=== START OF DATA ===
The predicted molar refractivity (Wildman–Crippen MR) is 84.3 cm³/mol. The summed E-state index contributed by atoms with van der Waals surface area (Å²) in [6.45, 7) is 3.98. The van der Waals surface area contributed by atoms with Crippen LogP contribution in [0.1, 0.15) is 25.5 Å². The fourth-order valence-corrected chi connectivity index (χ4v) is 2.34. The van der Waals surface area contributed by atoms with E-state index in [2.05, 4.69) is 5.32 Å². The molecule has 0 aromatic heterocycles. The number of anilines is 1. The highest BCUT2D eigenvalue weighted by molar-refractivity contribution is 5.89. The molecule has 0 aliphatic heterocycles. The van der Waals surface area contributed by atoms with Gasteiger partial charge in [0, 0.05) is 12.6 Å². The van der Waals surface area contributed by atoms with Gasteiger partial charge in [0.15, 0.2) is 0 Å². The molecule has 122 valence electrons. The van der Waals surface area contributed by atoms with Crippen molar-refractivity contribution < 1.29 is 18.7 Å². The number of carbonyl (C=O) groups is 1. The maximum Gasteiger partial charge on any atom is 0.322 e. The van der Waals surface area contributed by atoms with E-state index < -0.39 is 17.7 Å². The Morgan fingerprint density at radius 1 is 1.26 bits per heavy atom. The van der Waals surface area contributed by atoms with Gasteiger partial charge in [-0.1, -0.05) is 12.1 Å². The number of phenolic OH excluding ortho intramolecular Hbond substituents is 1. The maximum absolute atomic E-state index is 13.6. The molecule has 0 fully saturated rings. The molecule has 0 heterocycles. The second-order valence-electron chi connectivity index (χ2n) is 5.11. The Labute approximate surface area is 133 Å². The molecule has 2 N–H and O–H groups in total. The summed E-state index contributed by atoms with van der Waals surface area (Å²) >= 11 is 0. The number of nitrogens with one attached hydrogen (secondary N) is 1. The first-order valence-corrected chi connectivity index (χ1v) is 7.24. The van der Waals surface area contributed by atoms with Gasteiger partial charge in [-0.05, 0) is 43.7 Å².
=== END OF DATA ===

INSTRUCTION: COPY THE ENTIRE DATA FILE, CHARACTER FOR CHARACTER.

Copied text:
The predicted molar refractivity (Wildman–Crippen MR) is 84.3 cm³/mol. The summed E-state index contributed by atoms with van der Waals surface area (Å²) in [6.45, 7) is 3.98. The van der Waals surface area contributed by atoms with Crippen LogP contribution in [0.1, 0.15) is 25.5 Å². The fourth-order valence-corrected chi connectivity index (χ4v) is 2.34. The van der Waals surface area contributed by atoms with E-state index in [2.05, 4.69) is 5.32 Å². The molecule has 0 aromatic heterocycles. The number of anilines is 1. The highest BCUT2D eigenvalue weighted by molar-refractivity contribution is 5.89. The molecule has 0 aliphatic heterocycles. The van der Waals surface area contributed by atoms with Gasteiger partial charge in [0, 0.05) is 12.6 Å². The van der Waals surface area contributed by atoms with Gasteiger partial charge in [0.15, 0.2) is 0 Å². The molecule has 122 valence electrons. The van der Waals surface area contributed by atoms with Crippen molar-refractivity contribution < 1.29 is 18.7 Å². The number of carbonyl (C=O) groups is 1. The maximum Gasteiger partial charge on any atom is 0.322 e. The van der Waals surface area contributed by atoms with E-state index < -0.39 is 17.7 Å². The Morgan fingerprint density at radius 1 is 1.26 bits per heavy atom. The van der Waals surface area contributed by atoms with Gasteiger partial charge in [-0.1, -0.05) is 12.1 Å². The number of phenolic OH excluding ortho intramolecular Hbond substituents is 1. The maximum absolute atomic E-state index is 13.6. The molecule has 0 fully saturated rings. The molecule has 0 heterocycles. The second-order valence-electron chi connectivity index (χ2n) is 5.11. The Labute approximate surface area is 133 Å². The molecule has 2 N–H and O–H groups in total. The summed E-state index contributed by atoms with van der Waals surface area (Å²) >= 11 is 0. The number of nitrogens with one attached hydrogen (secondary N) is 1. The first-order valence-corrected chi connectivity index (χ1v) is 7.24. The van der Waals surface area contributed by atoms with Gasteiger partial charge in [-0.05, 0) is 43.7 Å².